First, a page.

15 documentaries you can watch during the coronavirus lockdown

gay documentary coronavirus lockdown
Reading time: 8 minutes

If you’re reading this blog, chances are you stuck at home during the coronavirus lockdown with not a whole lot to do.

Chances are you’re also striving to live a life that is more thoughtful, informed, and kinder.

The following is a personal selection of documentaries I’ve found enriching on my journey to self-betterment, listed in descending order. Some are queer-related, while others touch upon universal subjects that many gay men will identify with.

If there’s a film you think deserves to be on this list, sound off in the comments section or shoot me a message.

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15. Touching the Void (2003)

A docudrama based on the book of the same name by climber Joe Simpson, Touching the Void is about his and Simon Yates’ ill-fated 1985 climb in the Peruvian Andes.

While the pair succeed in their quest to climb a 20,814ft mountain, the trip quickly goes awry after Simpson breaks a leg mid-descent. As severe weather bears down on them, Yates is forced to sever his friend’s rope, sending him plummeting to the bottom of a cliff.

What follows is a belief-defying tale of endurance that will leave even the most seasoned thriller viewer with lead in their stomach, right up to the unexpected finish.

Where to watch: Amazon Prime, iTunes

14. Encounters at the End of the World (2007)

Encounters at the End of the World is a mesmerizing look at the characters and creatures who choose to call Antarctica home.

The documentary perfectly embodies the sensibilities of German filmmaker-cum-philosopher Werner Herzog, who has made a career of chasing seemingly impossible film projects, often about figures bent on achieving impossible dreams of their own.

Herzog, who shot the entire film with a crew of two (counting himself), invites viewers to revel in the wonders and curiosities on the frontiers of human civilization in and around McMurdo Station.

Over the course of Encounters, you’ll meet scientists who listen to ice for the alien calls of seals, a deranged penguin toddling inland towards a solitary death, and a physicist who draws parallels between spirits and subatomic neutrino particles.

Where to watch: Amazon Prime, Google Play, iTunes, Vudu, YouTube

13. They Shall Not Grow Old (2018)

BAFTA-nominated They Shall Not Grow Old is a World War I documentary by a giant of cinematic craftsmanship, Peter Jackson.

The pioneering director of the Lord of the Rings trilogy has painstakingly restored and colorized archival footage while adding sound effects and voice acting under the stewardship of professional lipreaders. Jackson sutures together more than 200 firsthand accounts by British veterans, offering new insight into the horrors and hardships of trench warfare.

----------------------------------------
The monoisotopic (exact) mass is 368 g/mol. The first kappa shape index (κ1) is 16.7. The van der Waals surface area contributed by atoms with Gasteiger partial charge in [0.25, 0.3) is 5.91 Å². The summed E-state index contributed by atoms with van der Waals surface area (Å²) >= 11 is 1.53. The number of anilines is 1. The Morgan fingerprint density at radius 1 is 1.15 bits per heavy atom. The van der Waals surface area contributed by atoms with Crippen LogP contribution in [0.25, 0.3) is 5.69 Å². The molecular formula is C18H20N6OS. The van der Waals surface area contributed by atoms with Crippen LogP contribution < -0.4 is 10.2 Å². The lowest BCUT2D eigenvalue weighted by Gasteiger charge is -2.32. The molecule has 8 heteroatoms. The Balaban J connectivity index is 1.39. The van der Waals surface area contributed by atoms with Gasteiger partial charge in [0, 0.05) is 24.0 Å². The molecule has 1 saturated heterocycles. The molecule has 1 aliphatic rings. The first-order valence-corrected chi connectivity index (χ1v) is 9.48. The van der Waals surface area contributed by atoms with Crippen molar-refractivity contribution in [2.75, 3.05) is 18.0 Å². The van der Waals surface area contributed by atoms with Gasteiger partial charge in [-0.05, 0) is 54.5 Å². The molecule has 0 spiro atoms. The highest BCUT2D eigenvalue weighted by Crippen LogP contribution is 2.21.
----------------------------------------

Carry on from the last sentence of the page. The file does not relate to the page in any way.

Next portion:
They Shall Not Grow Old is a technical triumph that manages at various times to be buoyant, sobering, and deeply moving.

Where to watch: Amazon Prime, Google Play, Hulu, Vudu, YouTube

12. The Biggest Little Farm (2018)

The Biggest Little Farm chronicles American wildlife photographer John Chester and wife Molly’s almost ten-year attempt to construct a sustainable farm from the soil up.

The effort, inspired by a promise to one very loveable dog, plays out like a modern Robinson Crusoe. Chester and Molly are forced to adapt and improvise to the ever-changing demands of revitalizing a former orchard.

Along the way, they learn to harness rather than battle nature to create their own little patch of paradise. The film teams with an effervescent spirit of wonder, human ingenuity and hope. 

Where to watch: Amazon Prime, Google Play, Hulu, Vudu, YouTube

11. Project Nim (2011)

Project Nim follows a groundbreaking scientific endeavor to teach American Sign Language to a chimpanzee.

Researchers’ efforts to socialize and train the eponymous “Nim Chimpsky” begin with his adoption by a human family. From the moment we learn Nim’s human mother chose to breastfeed him, however, we see the road of good intentions and its inevitable outcome.

The result is as much a tale of hubris as it is of humanity’s mercurial – and often unwitting – capacity for cruelty.

Where to watch: Amazon Prime, Google Play, iTunes, Vudu, YouTube

10. Shirkers (2018)

Shirkers is an intimate whydoneit about an act of interference that derailed the promising career of a young Singaporean director.

It was the summer of 1992 and Sandi Tan and friends had set off to film Tan’s debut feature under the guidance of mentor and teller-of-tall-tales Georges Cardona. Afterward, Tan charged Cardona with processing the raw footage, only for Cardona – who had shepherded the film from its inception – to vanish.